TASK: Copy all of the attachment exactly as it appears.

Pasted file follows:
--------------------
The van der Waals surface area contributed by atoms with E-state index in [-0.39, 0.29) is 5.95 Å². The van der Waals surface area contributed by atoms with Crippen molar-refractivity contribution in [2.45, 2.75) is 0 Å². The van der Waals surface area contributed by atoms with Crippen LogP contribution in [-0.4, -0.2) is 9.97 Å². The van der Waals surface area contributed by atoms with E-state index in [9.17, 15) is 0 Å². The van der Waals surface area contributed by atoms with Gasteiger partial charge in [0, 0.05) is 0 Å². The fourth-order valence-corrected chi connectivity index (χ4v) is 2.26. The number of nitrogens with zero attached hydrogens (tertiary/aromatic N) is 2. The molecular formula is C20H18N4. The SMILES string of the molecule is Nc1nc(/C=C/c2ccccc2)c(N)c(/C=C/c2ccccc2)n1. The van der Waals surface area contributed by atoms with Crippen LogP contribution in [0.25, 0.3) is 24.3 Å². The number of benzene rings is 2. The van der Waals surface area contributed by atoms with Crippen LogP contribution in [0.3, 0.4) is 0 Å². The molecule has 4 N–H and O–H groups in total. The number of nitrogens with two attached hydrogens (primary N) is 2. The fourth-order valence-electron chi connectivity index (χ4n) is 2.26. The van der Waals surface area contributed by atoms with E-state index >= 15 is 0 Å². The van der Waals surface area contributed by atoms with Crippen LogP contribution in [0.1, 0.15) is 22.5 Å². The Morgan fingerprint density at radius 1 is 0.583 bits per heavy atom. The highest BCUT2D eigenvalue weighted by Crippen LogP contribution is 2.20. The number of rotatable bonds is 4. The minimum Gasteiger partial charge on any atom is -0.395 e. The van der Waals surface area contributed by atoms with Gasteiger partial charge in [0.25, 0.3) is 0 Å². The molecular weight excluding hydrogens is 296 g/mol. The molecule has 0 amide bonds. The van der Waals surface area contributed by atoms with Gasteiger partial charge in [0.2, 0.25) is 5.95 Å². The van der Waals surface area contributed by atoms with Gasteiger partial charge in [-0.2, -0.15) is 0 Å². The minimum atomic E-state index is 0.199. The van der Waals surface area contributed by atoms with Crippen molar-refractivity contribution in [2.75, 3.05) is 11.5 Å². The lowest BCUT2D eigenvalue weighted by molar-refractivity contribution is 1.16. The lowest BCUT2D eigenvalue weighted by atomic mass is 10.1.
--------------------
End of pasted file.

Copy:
The van der Waals surface area contributed by atoms with E-state index in [-0.39, 0.29) is 5.95 Å². The van der Waals surface area contributed by atoms with Crippen molar-refractivity contribution in [2.45, 2.75) is 0 Å². The van der Waals surface area contributed by atoms with Crippen LogP contribution in [-0.4, -0.2) is 9.97 Å². The van der Waals surface area contributed by atoms with E-state index in [9.17, 15) is 0 Å². The van der Waals surface area contributed by atoms with Gasteiger partial charge in [0, 0.05) is 0 Å². The fourth-order valence-corrected chi connectivity index (χ4v) is 2.26. The number of nitrogens with zero attached hydrogens (tertiary/aromatic N) is 2. The molecular formula is C20H18N4. The SMILES string of the molecule is Nc1nc(/C=C/c2ccccc2)c(N)c(/C=C/c2ccccc2)n1. The van der Waals surface area contributed by atoms with Crippen LogP contribution in [0.25, 0.3) is 24.3 Å². The number of benzene rings is 2. The van der Waals surface area contributed by atoms with Crippen LogP contribution in [0.3, 0.4) is 0 Å². The molecule has 4 N–H and O–H groups in total. The number of nitrogens with two attached hydrogens (primary N) is 2. The fourth-order valence-electron chi connectivity index (χ4n) is 2.26. The van der Waals surface area contributed by atoms with E-state index >= 15 is 0 Å². The van der Waals surface area contributed by atoms with Crippen LogP contribution in [0.1, 0.15) is 22.5 Å². The Morgan fingerprint density at radius 1 is 0.583 bits per heavy atom. The highest BCUT2D eigenvalue weighted by Crippen LogP contribution is 2.20. The number of rotatable bonds is 4. The minimum Gasteiger partial charge on any atom is -0.395 e. The van der Waals surface area contributed by atoms with Gasteiger partial charge in [0.25, 0.3) is 0 Å². The molecular weight excluding hydrogens is 296 g/mol. The molecule has 0 amide bonds. The van der Waals surface area contributed by atoms with Gasteiger partial charge in [0.2, 0.25) is 5.95 Å². The van der Waals surface area contributed by atoms with Gasteiger partial charge in [-0.2, -0.15) is 0 Å². The minimum atomic E-state index is 0.199. The van der Waals surface area contributed by atoms with Crippen molar-refractivity contribution in [2.75, 3.05) is 11.5 Å². The lowest BCUT2D eigenvalue weighted by molar-refractivity contribution is 1.16. The lowest BCUT2D eigenvalue weighted by atomic mass is 10.1.